Today I thought I’d share some images taken at Dunstanburgh Castle on Northumberland’s beautiful Heritage Coast. The castle is the largest in Northumberland. In 1313, Earl Thomas of Lancaster, cousin of Edward II of England began construction and John of Gaunt added to it later in the century.
During the Wars of the Roses, the castle was badly damaged and it slowly fell into decay. The castle is now owned by the National Trust and in the care of English Heritage. It is a Scheduled Ancient Monument and a Grade I listed building.
This beautiful and evocative ruin can hardly fail to inspire, perched on a rocky outcrop above the coast and the plain below. Some great painters have immortalised it, including Turner and, one of my favourite contemporary artists, Michael Morgan.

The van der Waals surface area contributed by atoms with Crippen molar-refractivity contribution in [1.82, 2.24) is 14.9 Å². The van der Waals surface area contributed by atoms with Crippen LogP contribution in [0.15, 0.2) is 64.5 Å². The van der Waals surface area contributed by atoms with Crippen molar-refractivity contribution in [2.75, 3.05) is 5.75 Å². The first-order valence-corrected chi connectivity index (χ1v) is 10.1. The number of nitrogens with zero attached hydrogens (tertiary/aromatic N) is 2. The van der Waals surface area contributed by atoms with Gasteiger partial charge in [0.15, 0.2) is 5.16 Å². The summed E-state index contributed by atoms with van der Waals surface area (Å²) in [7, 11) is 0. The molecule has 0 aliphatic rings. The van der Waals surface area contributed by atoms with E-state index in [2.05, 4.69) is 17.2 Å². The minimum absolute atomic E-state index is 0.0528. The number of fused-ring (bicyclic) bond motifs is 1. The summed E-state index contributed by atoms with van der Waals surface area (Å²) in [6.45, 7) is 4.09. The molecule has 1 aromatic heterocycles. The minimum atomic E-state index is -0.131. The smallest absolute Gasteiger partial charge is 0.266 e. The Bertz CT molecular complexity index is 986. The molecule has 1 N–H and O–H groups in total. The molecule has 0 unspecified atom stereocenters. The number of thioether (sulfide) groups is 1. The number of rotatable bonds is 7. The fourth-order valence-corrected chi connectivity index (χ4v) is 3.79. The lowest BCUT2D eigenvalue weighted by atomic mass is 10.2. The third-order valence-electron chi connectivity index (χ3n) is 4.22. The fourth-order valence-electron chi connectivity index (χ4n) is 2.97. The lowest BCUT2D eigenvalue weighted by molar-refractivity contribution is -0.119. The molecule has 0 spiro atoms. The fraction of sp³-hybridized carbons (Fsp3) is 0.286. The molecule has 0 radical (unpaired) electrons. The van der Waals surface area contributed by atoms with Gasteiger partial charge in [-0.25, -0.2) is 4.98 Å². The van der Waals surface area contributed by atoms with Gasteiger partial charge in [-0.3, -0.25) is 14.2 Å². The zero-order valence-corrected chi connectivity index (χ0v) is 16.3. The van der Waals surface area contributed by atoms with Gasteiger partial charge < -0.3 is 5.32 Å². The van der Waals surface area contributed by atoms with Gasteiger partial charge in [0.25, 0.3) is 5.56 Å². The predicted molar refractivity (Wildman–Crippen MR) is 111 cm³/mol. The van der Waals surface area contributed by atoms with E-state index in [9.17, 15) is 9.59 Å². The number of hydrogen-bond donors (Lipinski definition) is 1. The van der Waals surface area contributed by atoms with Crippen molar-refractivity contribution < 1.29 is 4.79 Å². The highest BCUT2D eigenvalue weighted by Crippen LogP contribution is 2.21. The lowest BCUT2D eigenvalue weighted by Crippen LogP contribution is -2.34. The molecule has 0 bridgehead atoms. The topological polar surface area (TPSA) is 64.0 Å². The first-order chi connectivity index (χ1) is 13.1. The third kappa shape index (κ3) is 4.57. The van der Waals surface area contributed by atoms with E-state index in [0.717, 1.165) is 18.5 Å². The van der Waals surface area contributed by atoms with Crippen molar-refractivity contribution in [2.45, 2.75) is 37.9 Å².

Lilburn Tower, the most intact of the castle buildings, seems to demand a moody black and white treatment. Can you imagine a knight riding along that path, perhaps to rescue a princess from the tower? I kept thinking instead of Macbeth, riding to meet the three weird sisters, perhaps because Roman Polanski’s film, Macbeth was shot in the area.
Dunstanburgh Castle is reached via a footpath from Craster, a sleepy fishing village to the South. Or via the beautiful sands of Embleton Bay to the North.
I chased down a rainbow there on our visit, only just managing one hasty exposure before the colours faded, from which I made this, rather more painterly than usual, image with a little help from Topaz Simplify:
For all that I enjoyed the, admittedly rather over the top, colours of the last two images, it remains, for me, the black and white images that suit this location more. If you get the chance to visit this atmospheric ruin, I thoroughly recommend it.